14:27 GMT23 September 2020
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    Last week's alleged North Korean test of a hydrogen bomb begs the question about just how ready the US really is to risk war with nuclear-armed opponents for the sake of an archaic Cold War-era security doctrine, veteran political commentator Pat Buchanan suggests.

    Commenting on the North Korean move in his column for The American Conservative, Buchanan noted that Pyongyang's nuclear tests are perhaps even more of a danger to North Korea's northern neighbor, China, than they are a threat to its traditional foe, South Korea.

    "If Pyongyang continues building and testing nuclear bombs," the analyst explained, "Beijing is going to wake up one day and find that its neighbors, South Korea and Japan, have also acquired nuclear weapons as deterrents to North Korea. And should Japan and South Korea do so, Taiwan, Vietnam and [the Philippines]," each of which has its own conflict with Beijing, "may also be in the market for nukes."

    As far as the test's implications for America's security are concerned, Buchanan suggested that the US can only stand to benefit by "tak[ing] a hard look at our own war guarantees to Asia," which date back to the Cold War era.

    "At the end of the Korean War in July 1953, South Korea was devastated, unable to defend herself without the US Navy and Air Force and scores of thousands of US troops. So, American negotiated a mutual security treaty."

    "But today," the analyst noted, "South Korea has 50 million people, twice that of the North; the world's 13th largest economy, 40 times the size of North Korea's; and access to the most modern US weapons. In 2015, Seoul ran a trade surplus of almost $30 billion with the United States, a sum almost equal to North Korea's entire GDP."

    "Why, then, are 25,000 US troops still in South Korea?" Buchanan asks. "Why are they in the DMZ, ensuring that Americans are among the first to die in any Second Korean War?"

    Given the close proximity of the North Korean army, "with its thousands of missiles and artillery pieces, only 35 miles from Seoul, any invasion would have to be met almost immediately with US-fired atomic weapons. But with North Korea possessing a nuclear arsenal estimated at eight to 12 weapons and growing, a question arises: Why should the US engage in a nuclear exchange with North Korea, over South Korea?"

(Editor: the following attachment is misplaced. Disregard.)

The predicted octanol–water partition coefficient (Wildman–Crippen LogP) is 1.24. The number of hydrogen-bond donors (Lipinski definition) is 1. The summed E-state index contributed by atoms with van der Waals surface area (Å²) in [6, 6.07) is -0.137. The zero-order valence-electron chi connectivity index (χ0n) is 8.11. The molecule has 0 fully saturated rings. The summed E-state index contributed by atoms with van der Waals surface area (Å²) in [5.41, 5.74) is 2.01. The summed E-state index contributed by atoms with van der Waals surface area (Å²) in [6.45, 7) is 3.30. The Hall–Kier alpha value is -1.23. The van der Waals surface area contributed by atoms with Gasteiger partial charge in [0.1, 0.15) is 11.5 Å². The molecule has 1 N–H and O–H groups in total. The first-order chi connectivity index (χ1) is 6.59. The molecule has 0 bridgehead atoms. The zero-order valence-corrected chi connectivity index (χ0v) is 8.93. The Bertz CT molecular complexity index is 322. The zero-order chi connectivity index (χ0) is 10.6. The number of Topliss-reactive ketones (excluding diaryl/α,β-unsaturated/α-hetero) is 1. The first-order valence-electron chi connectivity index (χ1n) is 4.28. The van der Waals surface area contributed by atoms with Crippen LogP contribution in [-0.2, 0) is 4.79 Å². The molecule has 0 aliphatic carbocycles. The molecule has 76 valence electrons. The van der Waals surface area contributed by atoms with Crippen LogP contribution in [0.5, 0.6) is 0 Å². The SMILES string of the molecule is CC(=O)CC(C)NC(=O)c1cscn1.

"Why should a treaty that dates back 60 years commit us, in perpetuity, to back South Korea in a war from the first shot with Pyongyang, when that war could swiftly escalate to nuclear? How does this comport with US national interests?" 

    In the case of North Korea and elsewhere around the globe, Washington, Buchanan argues, should "reconsider strategic commitments that date back to the 1950s." 

    "President Nixon, ahead of his time, understood this. As he began the drawdown of US forces in Vietnam in 1969, he declared in Guam that while America would meet her treaty obligations, henceforth, Asian nations should provide the ground troops to defend themselves."

    Today, Buchanan notes, "now that we have entered a post-post-Cold War era, where many Asian nations possess the actual or potential military power to defend themselves, something like a new Nixon Doctrine is worth considering."

    As far as the territorial disputes between China and its neighbors in the East and South China Seas are concerned, Buchanan notes, "in none of these quarrels and conflicts does there seem to be any vital US national interest so imperiled that we should risk a clash with a nuclear power like Beijing."

    With the Second World War and the Cold War now nothing but a historical memory, "is it not time for an exhaustive review of the alliances we have entered into and the war guarantees we have issued, to fight for nations and interests other than our own?"

    This, Buchanan notes, includes the NATO alliance. "One understood the necessity to defend West Germany and keep the Red Army on the other side of the Elbe, but when did Estonia's independence become so critical to US security that we would fight a nuclear-armed Russia rather than lose it?"

    "Indeed, how many of the dozens of US war guarantees we have outstanding would we honor by going to war if they were called?" the analyst asks.

    A veteran political commentator, columnist, and writer, Pat Buchanan is also the former White House Communications Director for the Reagan Administration, and a former Republican Party presidential candidate.

    The views and opinions expressed in the article do not necessarily reflect those of Sputnik.


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